Man Ordered to Remove 72 Ft. Boat Restoration Project from His Yard

We appreciate this guy’s passion, but honestly, we wouldn’t want it hovering over our houses either.

A Newport Beach man who has been restoring a 72-foot wooden ship in his yard for six years has been ordered to remove the boat or risk going to jail.

The court order is the latest development in a long-running conflict between Dennis Holland, some of his neighbors and city officials, who sued the 65-year-old resident in an effort to have the vintage ship removed.

Holland now has until April 30 to remove the ship from his Holiday Road home, or face fines of up to $1,000 a day, or possibly jail time, according to Deputy City Atty. Kyle Rowen.

Superior Court Judge Gregory Munoz issued a preliminary injunction Thursday and set an April 30 trial date.

Holland has been restoring the Shawnee, a 1916 ketch, in his West Bay neighborhood home for about six years.

Some neighbors support the project, saying it adds a splash of character to the community, while others — including the couple who can see the stern from their bedroom — want it moved to an industrial area.

“We know it’s a step in favor of removing that big blight out of the neighborhood,” said neighbor Dalia Lugo.

Holland, who said his work was slowed when he underwent cancer treatment, said he needs another three to four years to restore the ship.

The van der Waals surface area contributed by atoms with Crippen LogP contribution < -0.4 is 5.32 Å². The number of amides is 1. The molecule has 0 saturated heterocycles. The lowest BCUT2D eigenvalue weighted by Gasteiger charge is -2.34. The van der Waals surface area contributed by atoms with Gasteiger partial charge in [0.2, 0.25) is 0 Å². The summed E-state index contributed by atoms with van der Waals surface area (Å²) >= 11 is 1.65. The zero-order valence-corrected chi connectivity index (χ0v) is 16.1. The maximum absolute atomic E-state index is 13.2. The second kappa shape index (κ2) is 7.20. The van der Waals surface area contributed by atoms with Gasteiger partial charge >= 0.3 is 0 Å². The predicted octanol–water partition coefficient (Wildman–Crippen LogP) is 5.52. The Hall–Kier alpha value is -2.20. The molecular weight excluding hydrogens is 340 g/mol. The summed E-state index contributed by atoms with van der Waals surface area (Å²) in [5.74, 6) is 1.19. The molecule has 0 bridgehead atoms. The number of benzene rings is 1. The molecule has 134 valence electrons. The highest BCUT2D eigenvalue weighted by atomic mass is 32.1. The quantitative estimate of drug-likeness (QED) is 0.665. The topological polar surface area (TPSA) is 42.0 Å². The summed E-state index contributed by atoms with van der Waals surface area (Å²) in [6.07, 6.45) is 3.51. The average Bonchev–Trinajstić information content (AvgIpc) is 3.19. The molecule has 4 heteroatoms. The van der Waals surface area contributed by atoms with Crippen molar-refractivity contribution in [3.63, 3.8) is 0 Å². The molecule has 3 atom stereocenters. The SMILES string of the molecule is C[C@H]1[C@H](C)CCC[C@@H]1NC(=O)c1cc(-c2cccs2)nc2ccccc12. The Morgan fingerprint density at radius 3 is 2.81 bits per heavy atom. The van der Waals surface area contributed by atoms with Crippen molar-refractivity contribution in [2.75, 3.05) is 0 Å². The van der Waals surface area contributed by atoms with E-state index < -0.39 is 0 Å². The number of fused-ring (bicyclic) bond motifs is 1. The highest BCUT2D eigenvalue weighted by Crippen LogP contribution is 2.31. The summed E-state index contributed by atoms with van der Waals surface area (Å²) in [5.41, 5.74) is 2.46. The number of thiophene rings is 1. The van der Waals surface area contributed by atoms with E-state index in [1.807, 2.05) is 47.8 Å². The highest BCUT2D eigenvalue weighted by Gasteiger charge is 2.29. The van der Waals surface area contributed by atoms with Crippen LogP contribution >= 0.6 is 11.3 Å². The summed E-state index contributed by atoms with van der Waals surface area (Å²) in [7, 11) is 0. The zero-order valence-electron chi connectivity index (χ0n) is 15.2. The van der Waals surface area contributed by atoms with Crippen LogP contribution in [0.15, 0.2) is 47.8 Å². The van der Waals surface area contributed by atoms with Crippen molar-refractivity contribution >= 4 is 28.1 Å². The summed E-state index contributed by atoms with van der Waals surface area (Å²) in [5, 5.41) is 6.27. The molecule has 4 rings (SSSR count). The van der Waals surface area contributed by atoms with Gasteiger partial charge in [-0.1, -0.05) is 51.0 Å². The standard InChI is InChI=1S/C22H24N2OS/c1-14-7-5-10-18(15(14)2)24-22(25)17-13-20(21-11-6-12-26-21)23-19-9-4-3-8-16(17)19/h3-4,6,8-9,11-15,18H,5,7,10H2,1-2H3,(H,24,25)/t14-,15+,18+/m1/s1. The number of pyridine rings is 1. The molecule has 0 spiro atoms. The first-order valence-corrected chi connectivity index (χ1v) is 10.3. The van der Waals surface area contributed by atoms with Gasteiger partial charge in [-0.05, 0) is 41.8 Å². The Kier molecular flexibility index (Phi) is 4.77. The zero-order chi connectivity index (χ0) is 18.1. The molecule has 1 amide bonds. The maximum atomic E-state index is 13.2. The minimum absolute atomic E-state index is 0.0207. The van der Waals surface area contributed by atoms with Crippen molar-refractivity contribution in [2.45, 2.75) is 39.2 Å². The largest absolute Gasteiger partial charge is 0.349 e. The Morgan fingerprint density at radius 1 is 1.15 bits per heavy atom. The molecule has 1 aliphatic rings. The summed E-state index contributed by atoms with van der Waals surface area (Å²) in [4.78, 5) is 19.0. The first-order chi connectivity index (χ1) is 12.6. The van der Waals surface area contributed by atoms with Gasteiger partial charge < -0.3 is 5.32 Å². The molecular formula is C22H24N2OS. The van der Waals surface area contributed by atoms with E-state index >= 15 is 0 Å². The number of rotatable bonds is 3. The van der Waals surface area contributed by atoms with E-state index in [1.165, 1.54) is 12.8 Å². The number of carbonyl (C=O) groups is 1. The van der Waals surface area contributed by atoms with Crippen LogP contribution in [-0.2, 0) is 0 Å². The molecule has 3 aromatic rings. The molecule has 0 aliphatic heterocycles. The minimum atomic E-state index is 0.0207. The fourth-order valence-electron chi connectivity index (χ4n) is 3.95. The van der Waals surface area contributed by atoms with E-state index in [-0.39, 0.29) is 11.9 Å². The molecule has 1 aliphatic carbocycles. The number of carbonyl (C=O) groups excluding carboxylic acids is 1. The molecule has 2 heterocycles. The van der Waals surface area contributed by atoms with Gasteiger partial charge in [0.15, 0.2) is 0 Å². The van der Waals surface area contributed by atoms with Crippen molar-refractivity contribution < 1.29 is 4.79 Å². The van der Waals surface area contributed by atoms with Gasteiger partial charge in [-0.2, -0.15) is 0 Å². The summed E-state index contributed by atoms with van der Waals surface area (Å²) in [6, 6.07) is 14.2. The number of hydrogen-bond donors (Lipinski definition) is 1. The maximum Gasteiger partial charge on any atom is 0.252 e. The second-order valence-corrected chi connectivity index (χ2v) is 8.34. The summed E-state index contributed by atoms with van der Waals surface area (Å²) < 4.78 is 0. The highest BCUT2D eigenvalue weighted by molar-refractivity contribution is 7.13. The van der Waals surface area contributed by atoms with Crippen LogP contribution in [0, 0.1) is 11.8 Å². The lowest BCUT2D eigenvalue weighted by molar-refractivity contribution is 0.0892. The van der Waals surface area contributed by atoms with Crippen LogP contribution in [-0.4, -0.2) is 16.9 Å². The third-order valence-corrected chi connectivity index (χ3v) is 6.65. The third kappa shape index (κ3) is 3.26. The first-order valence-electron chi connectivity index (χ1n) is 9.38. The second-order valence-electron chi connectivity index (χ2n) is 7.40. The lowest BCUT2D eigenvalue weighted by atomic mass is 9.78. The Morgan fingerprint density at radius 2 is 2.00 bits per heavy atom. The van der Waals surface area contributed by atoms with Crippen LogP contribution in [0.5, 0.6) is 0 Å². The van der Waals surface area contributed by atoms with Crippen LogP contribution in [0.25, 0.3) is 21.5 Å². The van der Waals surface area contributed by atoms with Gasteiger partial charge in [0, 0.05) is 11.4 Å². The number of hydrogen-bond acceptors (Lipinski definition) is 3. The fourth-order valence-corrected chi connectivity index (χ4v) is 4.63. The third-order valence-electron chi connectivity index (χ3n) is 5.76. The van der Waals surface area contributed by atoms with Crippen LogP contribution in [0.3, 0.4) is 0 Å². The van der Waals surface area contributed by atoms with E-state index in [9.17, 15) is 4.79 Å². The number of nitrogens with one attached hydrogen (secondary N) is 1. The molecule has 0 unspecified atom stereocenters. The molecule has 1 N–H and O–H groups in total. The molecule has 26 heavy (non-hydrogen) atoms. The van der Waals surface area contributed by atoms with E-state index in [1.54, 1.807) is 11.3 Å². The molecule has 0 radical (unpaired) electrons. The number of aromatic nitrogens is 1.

Last year, city officials took Holland to court after repeated fines and orders failed to budge the boat.

Holland has been violating a 2009 ordinance that requires him to obtain a permit and give officials an estimated completion date. Because Holland said the project is too complex to pick a date, the city hasn’t granted him a permit since 2010.

“Mr. Holland has been in violation of city laws for many years and has had ample opportunity to move the boat to a suitable location,” City Atty. Aaron Harp wrote in an email Friday. “The city is hopeful that Mr. Holland will comply with the court order and move the boat to a suitable location that is consistent with applicable laws.”

Holland contends that his restoration project was legal when he moved the boat to his home and that the city cannot retroactively enforce a law. He also argues that the city singled him out when it created the ordinance in 2009.

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